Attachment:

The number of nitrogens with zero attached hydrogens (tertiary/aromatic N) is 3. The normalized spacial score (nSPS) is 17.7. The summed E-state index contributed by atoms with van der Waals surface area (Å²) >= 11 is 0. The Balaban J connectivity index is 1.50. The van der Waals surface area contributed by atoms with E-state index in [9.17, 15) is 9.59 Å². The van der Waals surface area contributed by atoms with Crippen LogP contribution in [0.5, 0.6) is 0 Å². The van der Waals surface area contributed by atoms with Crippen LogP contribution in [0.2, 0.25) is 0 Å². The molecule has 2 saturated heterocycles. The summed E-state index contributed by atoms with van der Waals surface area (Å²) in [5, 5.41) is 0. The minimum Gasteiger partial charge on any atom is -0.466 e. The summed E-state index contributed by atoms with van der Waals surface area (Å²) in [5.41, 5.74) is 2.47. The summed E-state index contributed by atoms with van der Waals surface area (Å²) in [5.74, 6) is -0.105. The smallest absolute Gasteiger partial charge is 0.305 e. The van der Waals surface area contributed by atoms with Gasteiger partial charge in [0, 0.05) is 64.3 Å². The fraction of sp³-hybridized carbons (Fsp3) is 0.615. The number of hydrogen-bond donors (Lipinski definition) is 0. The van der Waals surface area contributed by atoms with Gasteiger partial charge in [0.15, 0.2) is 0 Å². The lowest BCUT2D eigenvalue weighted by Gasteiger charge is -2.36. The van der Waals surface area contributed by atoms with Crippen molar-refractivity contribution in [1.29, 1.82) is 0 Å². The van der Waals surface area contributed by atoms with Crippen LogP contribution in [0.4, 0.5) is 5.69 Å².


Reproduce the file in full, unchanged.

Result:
The number of nitrogens with zero attached hydrogens (tertiary/aromatic N) is 3. The normalized spacial score (nSPS) is 17.7. The summed E-state index contributed by atoms with van der Waals surface area (Å²) >= 11 is 0. The Balaban J connectivity index is 1.50. The van der Waals surface area contributed by atoms with E-state index in [9.17, 15) is 9.59 Å². The van der Waals surface area contributed by atoms with Crippen LogP contribution in [0.5, 0.6) is 0 Å². The van der Waals surface area contributed by atoms with Crippen LogP contribution in [0.2, 0.25) is 0 Å². The molecule has 2 saturated heterocycles. The summed E-state index contributed by atoms with van der Waals surface area (Å²) in [5, 5.41) is 0. The minimum Gasteiger partial charge on any atom is -0.466 e. The summed E-state index contributed by atoms with van der Waals surface area (Å²) in [5.41, 5.74) is 2.47. The summed E-state index contributed by atoms with van der Waals surface area (Å²) in [5.74, 6) is -0.105. The smallest absolute Gasteiger partial charge is 0.305 e. The van der Waals surface area contributed by atoms with Gasteiger partial charge in [0, 0.05) is 64.3 Å². The fraction of sp³-hybridized carbons (Fsp3) is 0.615. The number of hydrogen-bond donors (Lipinski definition) is 0. The van der Waals surface area contributed by atoms with Gasteiger partial charge in [0.15, 0.2) is 0 Å². The lowest BCUT2D eigenvalue weighted by Gasteiger charge is -2.36. The van der Waals surface area contributed by atoms with Crippen molar-refractivity contribution in [1.29, 1.82) is 0 Å². The van der Waals surface area contributed by atoms with Crippen LogP contribution in [0.4, 0.5) is 5.69 Å².